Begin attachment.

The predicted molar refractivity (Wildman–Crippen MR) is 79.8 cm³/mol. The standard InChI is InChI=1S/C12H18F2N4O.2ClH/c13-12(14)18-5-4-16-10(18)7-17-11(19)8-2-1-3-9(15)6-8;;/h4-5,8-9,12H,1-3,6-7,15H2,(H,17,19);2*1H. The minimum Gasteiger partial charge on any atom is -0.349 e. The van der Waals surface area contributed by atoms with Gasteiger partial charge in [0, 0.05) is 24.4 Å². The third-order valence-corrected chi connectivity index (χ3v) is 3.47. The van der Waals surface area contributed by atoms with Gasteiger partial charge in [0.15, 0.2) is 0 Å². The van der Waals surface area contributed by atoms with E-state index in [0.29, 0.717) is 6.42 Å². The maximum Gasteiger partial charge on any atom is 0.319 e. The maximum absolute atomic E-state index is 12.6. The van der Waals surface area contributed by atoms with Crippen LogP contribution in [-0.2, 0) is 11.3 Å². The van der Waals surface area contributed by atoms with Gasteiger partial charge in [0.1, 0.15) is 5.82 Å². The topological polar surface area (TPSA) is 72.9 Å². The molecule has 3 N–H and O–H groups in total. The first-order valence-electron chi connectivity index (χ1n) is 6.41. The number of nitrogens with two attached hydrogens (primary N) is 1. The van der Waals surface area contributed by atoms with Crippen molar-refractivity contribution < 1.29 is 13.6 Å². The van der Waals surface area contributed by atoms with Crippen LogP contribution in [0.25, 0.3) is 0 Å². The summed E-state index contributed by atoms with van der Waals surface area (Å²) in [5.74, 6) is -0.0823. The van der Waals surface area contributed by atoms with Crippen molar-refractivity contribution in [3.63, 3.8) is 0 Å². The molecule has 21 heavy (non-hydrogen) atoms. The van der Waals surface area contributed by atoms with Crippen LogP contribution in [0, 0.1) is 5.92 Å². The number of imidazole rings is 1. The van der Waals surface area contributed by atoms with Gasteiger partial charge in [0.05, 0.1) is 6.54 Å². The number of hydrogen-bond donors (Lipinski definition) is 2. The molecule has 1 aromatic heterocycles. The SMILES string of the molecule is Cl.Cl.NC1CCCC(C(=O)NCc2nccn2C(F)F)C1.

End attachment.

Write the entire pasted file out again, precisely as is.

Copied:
The predicted molar refractivity (Wildman–Crippen MR) is 79.8 cm³/mol. The standard InChI is InChI=1S/C12H18F2N4O.2ClH/c13-12(14)18-5-4-16-10(18)7-17-11(19)8-2-1-3-9(15)6-8;;/h4-5,8-9,12H,1-3,6-7,15H2,(H,17,19);2*1H. The minimum Gasteiger partial charge on any atom is -0.349 e. The van der Waals surface area contributed by atoms with Gasteiger partial charge in [0, 0.05) is 24.4 Å². The third-order valence-corrected chi connectivity index (χ3v) is 3.47. The van der Waals surface area contributed by atoms with Gasteiger partial charge in [0.15, 0.2) is 0 Å². The van der Waals surface area contributed by atoms with E-state index in [0.29, 0.717) is 6.42 Å². The maximum Gasteiger partial charge on any atom is 0.319 e. The maximum absolute atomic E-state index is 12.6. The van der Waals surface area contributed by atoms with Crippen LogP contribution in [-0.2, 0) is 11.3 Å². The van der Waals surface area contributed by atoms with Gasteiger partial charge in [0.1, 0.15) is 5.82 Å². The topological polar surface area (TPSA) is 72.9 Å². The molecule has 3 N–H and O–H groups in total. The first-order valence-electron chi connectivity index (χ1n) is 6.41. The number of nitrogens with two attached hydrogens (primary N) is 1. The van der Waals surface area contributed by atoms with Crippen molar-refractivity contribution < 1.29 is 13.6 Å². The van der Waals surface area contributed by atoms with Crippen LogP contribution in [0.25, 0.3) is 0 Å². The summed E-state index contributed by atoms with van der Waals surface area (Å²) in [5.74, 6) is -0.0823. The van der Waals surface area contributed by atoms with Crippen molar-refractivity contribution in [3.63, 3.8) is 0 Å². The molecule has 21 heavy (non-hydrogen) atoms. The van der Waals surface area contributed by atoms with Crippen LogP contribution in [0, 0.1) is 5.92 Å². The number of imidazole rings is 1. The van der Waals surface area contributed by atoms with Gasteiger partial charge in [0.05, 0.1) is 6.54 Å². The number of hydrogen-bond donors (Lipinski definition) is 2. The molecule has 1 aromatic heterocycles. The SMILES string of the molecule is Cl.Cl.NC1CCCC(C(=O)NCc2nccn2C(F)F)C1.